In Calais, they keep their mannequins in Perspex boxes and they furnish them with the same, feline faces, the same painted eyelashes, the same rose-kissed lips, the same jaunty hips, the same moulded hands raised slightly as if they might greet you with their drawn-on fingers …
Notes towards ‘Aftermath’, developed for the Day of the Dead, Rich Mix, 31st October 2014
I recently rediscovered “Miraculous Continuum”, while googling the equally miraculous Johanna Linsley
Can you provide me with a set of three* miraculous sentences?
The miraculous is pithy. And comes in threes.
Miraculous Continuum contributors: Mary Paterson, Rachel Lois Clapham, Eleanor Weber, Tamarin Norwood, Maria Goyanes, Ryan Ormonde, Yoko Ishiguro, Alex Eisenberg, Eirini Poulaki, Nora Rabins, Marcus Slease, João Florêncio, Jennifer Tsuei, Alex Davies, Elizabeth Guthrie, Nat Raha, Ali Mansour, Julia Rios, Tim Jeeves, Theron Schmidt
Compiled and edited: Johanna Linsley; Painting: Olga Raciborska; Layout: Jan Mertens
CCLAP brings together Southeast Asian and UK/European artists for a 2-day symposium, showcasing performances, talks and a screening programme exploring gendered/feminist notions of “rites”. Presented in partnership with SEA ArtsFest 2014.
[I have been invited to talk about two projects - Mary]
Friday, 31st October 2014
[On Friday, I will be talking about SO and our latest commission for the imaginary archive]
Saturday, 1st November 2014
[On Saturday, I will be performing NOTA with Open Dialogues]
The Proud Archivist
2-10 Hertford Road
London N1 5SH
Free entry, book your place here: http://www.eventbrite.co.uk/e/cclap-2014-tickets-13805180667
"Tell me what you forget, and I will tell you who you are"
Marc Auge Oblivion (Minneapolis, 2004), p. 18
Why do you care about this?
For all or any of these reasons, in no particular order:
There is a difference between the ways in which society defines its values in thought and in action. There is, for example, a deep hypocrisy in the divide between the theories that surround publicly-funded artistic practice and the actual structures and institutions that claim to support this practice. There is a similar hypocrisy snaking through the structures and institutions of politics, law and the media. I hope Lying Fallow will be an opportunity to think about different kinds of social organization.
The last time I stayed up all night talking with a stranger was in 2010.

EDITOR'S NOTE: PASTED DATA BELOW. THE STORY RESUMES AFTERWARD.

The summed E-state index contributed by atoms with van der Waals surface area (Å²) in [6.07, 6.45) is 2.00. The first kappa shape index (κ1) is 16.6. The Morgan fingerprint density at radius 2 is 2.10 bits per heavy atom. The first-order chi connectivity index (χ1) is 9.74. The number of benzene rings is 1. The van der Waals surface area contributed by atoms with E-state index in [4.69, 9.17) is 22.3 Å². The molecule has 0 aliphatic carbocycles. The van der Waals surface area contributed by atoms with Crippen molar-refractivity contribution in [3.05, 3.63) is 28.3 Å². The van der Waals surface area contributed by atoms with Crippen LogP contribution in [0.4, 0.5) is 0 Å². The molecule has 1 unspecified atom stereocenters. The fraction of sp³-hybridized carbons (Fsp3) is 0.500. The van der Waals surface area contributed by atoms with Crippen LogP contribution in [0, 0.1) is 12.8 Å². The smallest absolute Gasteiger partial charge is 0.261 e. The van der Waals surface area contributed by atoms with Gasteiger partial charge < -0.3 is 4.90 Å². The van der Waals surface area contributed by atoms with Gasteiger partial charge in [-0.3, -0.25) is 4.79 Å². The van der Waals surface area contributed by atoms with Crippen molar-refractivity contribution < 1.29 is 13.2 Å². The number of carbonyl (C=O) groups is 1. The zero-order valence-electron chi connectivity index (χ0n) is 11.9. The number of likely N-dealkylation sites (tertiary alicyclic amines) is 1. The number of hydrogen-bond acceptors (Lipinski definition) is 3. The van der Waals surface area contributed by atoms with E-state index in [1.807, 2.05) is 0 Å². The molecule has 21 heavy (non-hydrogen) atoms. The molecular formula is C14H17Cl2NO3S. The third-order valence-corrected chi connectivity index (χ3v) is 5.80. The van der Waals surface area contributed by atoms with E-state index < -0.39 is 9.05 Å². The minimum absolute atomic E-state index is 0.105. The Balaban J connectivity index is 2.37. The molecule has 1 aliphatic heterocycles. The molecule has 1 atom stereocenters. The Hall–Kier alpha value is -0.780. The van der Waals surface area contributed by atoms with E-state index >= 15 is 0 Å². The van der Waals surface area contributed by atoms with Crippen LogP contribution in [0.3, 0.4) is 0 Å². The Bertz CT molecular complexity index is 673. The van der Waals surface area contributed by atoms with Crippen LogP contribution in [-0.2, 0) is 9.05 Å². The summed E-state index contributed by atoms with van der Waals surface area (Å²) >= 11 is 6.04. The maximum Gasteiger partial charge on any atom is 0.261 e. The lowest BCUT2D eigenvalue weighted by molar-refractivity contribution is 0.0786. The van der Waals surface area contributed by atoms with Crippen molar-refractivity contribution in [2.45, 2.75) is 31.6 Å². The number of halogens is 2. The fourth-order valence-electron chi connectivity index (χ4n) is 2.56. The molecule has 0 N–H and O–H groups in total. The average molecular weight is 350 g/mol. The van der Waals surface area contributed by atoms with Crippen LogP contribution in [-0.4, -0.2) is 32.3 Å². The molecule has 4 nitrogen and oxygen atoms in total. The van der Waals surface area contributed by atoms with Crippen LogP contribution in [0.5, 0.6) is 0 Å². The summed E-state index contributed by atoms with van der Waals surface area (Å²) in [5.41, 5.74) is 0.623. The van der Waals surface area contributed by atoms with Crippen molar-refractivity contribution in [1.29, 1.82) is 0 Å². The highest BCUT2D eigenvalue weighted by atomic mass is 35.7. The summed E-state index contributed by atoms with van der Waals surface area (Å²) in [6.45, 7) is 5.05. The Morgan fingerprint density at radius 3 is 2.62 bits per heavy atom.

Whenever I have the opportunity to concentrate on listening, I am surprised at what I discover.
Have you ever seen a fox run across thirty acres of freshly fallen snow?
I would like to explore types of social organization that are based on the principle of individuals listening to individuals, and that take into account the complexities and contradictions of individual lives.
Sometimes I feel trapped inside a world of production and showing off. Produce. Network. Produce. Network. Are you trending? Are you liked? Are you worth it? Are you available at short notice and for a nominal fee? Can you grasp this opportunity? Can you tell me about it in 30 seconds? Are you busy? Are you terribly busy? Have you Tweeted about it?
I think that finding ways to communicate with people outside the manifestations of dominant cultural values is one of the occupations of art. By the manifestations of dominant cultural values I mean the stories that are told to justify and explain the passing of time in public discourse, including market-driven usefulness, individual branding, profit, novelty and the ostentatious production of meaning.
It is an ambition of mine to stop using the word ‘I’ so frequently.
I wonder if it is possible to redefine ‘professionalism’ in order to include the complexities and contradictions of individual lives.
One definition of sanity could be the ability to understand two or more opposing thoughts to be true at the same time. In this context, ‘time’ is what makes the impossible possible.
I have no idea what will happen with Lying Fallow.
It is an ambition of mine to spend time by wasting it frivolously.
I think about Lying Fallow as an artwork and as part of my artistic practice, which is concerned with meaning, communication and social organization.
This morning my one year old son spent twenty minutes carefully and delicately emptying my wallet and placing all of its contents, receipt by receipt, penny by penny, outside the window.
It is difficult and important to do things that have an unknown outcome.
Have you ever seen a double rainbow in an indigo sky, heavy with rain?
I have more books and bookmarked web pages than I have time in my life to read them. I have more ambition than I have talent. My eyes are bigger than my intellect.